Knowing and Serving Diverse Families

Topics: Culture, Ethnic group, Race and Ethnicity Pages: 5 (1461 words) Published: November 15, 2005
The United States is one of the most culturally, ethnically, racially, and linguistically diverse countries in the world, so it is essential that all service provider know a range of strategies in order to enhance their relationships with families from a variety of cultural and linguistic backgrounds. It is helpful for those seeking to work as service providers to develop a common foundation of knowledge and practical strategies to address the needs of the families they serve, especially when the families' cultural background are different from their own. The textbook Knowing and Serving Diverse Families is designed for service providers who are providing early mediation services to families of diverse cultures. It includes ideas and suggestions for fostering cultural appreciation and sensitivity. The strength of the textbook is that it is easy to read and understand, and it offers realistic, common sense strategies to those of us seeking to get a better understanding about diversity. The material in the book encourages the reader to engage in self-reflection in regards to their role and how families might perceive it. It also racially breaks down ethnic diversity amongst American families. The purpose is so that we can work effectively with diverse, multi-need audiences, by knowing effective program planning for diverse people. The authors believe "that individuals are best served by professionals who understand the family, social milieu, and personal dynamics of their individual customer, patient or student" (Hildebrand et al. 5).

Knowing and Serving Diverse Families has many strengths and serves as good basic information for those interested in working to help others. The textbook is organized into five sections. This organization allows easy reference by the reader wanting to reexamine specific sections of interest. The first section of the textbook provides stories from service providers who have worked with and interacted with families of diverse cultures. These stories are great and provide an opportunity to learn from the experiences of others. In Section 2 the authors describe the Diversity Wheel and how it can be used to improve cultural sensitivity and awareness about diversity. The Diversity Wheel is a tool that can help to clarify the many factors that define an individual's uniqueness. This tool lists seventeen factors which relate to the service provider's or family's identity (Gruber). The Diversity Wheel allows the service provider to gain an understanding of the basis for expected behaviors within and outside the service provider's own cultural group. This model of developing an awareness and knowledge gained through self reflection can be generalized across various cultures.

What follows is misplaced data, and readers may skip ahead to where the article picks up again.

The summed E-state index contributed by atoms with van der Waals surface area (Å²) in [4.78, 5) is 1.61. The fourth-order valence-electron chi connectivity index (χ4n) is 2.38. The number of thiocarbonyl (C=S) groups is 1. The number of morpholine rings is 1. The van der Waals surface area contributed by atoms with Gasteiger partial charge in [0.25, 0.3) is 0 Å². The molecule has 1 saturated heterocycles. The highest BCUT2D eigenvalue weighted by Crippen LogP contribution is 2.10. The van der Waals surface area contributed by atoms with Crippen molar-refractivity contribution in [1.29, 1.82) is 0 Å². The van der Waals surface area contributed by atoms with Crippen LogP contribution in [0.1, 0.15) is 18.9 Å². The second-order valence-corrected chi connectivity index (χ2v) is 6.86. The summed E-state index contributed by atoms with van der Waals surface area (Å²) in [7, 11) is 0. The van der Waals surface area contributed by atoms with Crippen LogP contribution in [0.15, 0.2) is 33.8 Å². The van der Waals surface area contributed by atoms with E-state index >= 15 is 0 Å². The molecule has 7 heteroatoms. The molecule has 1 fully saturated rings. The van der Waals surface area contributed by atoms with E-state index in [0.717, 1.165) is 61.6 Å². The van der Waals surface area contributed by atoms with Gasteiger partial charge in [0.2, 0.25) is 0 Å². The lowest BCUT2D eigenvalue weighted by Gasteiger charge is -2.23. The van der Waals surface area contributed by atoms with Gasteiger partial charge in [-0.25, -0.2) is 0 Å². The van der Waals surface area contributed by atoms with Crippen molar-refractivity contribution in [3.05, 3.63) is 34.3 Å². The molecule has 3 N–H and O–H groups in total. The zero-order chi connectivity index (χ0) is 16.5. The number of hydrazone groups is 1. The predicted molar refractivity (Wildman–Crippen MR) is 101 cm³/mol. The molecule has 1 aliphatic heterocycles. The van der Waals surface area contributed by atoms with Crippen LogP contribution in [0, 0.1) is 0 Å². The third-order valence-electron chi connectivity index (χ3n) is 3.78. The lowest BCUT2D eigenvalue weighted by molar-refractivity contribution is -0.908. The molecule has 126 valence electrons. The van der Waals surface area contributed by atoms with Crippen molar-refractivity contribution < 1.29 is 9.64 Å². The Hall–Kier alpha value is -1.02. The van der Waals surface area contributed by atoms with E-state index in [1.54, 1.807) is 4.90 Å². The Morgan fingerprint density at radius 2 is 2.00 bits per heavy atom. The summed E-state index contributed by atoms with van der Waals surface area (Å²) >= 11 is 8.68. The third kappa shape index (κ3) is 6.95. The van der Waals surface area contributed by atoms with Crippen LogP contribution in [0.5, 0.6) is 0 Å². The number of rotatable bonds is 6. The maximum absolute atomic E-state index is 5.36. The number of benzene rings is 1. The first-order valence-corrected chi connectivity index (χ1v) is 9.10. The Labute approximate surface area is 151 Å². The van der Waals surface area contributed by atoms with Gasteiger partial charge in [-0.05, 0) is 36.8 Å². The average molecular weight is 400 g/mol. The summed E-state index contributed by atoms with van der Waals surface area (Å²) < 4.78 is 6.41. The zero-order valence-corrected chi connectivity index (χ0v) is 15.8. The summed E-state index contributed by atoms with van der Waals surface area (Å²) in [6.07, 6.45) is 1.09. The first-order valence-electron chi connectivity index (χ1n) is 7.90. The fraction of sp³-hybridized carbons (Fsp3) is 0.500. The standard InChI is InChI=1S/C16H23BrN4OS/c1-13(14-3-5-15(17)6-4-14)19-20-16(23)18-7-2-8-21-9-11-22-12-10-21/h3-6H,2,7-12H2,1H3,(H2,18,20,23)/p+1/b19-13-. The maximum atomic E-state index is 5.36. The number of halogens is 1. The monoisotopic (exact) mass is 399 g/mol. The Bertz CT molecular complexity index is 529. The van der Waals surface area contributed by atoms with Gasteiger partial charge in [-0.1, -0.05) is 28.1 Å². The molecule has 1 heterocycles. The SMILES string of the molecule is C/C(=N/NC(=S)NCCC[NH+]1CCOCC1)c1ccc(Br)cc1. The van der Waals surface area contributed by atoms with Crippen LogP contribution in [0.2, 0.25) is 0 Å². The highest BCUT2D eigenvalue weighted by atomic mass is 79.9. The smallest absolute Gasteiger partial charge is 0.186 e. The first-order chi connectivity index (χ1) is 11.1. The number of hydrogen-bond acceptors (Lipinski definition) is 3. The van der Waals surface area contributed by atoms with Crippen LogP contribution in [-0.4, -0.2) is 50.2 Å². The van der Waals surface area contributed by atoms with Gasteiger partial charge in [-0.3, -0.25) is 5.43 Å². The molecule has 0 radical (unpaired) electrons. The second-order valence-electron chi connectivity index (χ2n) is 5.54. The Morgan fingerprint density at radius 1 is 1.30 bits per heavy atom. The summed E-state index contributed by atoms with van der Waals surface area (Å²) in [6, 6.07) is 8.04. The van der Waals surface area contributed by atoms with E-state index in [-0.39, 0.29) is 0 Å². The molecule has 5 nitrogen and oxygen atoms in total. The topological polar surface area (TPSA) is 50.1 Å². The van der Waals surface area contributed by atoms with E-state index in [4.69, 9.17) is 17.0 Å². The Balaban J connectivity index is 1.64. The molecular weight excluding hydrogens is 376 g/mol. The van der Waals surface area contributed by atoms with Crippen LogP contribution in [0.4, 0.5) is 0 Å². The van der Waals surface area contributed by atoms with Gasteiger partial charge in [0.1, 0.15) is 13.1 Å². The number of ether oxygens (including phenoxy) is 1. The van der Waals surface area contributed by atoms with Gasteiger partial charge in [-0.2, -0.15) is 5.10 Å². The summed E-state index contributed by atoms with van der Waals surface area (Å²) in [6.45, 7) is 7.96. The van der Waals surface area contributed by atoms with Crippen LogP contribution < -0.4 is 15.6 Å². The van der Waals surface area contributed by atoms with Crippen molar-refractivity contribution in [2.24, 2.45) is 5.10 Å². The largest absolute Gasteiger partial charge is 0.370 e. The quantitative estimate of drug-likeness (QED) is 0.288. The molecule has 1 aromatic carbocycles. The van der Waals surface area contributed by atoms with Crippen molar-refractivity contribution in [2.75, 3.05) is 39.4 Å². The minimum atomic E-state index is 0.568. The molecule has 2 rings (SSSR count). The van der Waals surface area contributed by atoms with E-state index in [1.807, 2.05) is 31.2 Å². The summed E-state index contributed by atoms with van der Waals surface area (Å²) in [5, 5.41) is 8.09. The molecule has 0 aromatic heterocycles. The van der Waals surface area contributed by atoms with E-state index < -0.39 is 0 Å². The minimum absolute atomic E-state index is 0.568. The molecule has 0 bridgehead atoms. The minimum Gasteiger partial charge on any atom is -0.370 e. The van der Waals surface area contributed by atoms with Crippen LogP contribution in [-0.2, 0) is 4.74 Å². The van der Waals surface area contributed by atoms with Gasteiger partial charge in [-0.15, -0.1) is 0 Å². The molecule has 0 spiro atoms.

Section 3 through 5 provide excellent information on respecting cultural diversity when gathering information. The process of initial contact with the family is an important first step in the early intervention process. The area of assessment is another critical area when working with families in the early intervention system. The fourth section of this book provides much helpful information and many tools when preparing for and collecting information about the child's interests, strengths, abilities and personality characteristics. The final section addresses considerations in providing sensitive and appropriate programming for linguistically diverse families. Information about use of bilingual service providers, use of interpreters, and translating materials are discussed in this section. The biggest strength of this material is that it provides many stories from service providers and parents, which makes the material applicable to actual situations

Teachers and other professionals that provide services to families from different cultural backgrounds need to be aware of unique perspectives and communication styles common to other cultures. This is important because one needs to know and understand...

Cited: Gruber, Patricia R. . We All Are Different. 2002. West Virginia University. 02 Nov. 2005 .
Hildebrand, Verna, Lillian A. Phenice, Mary M. Gray, and Rebecca M. Hines. Knowing and Serving Diverse Families. 2nd ed. Columbus: Prentice Hall, 2000.
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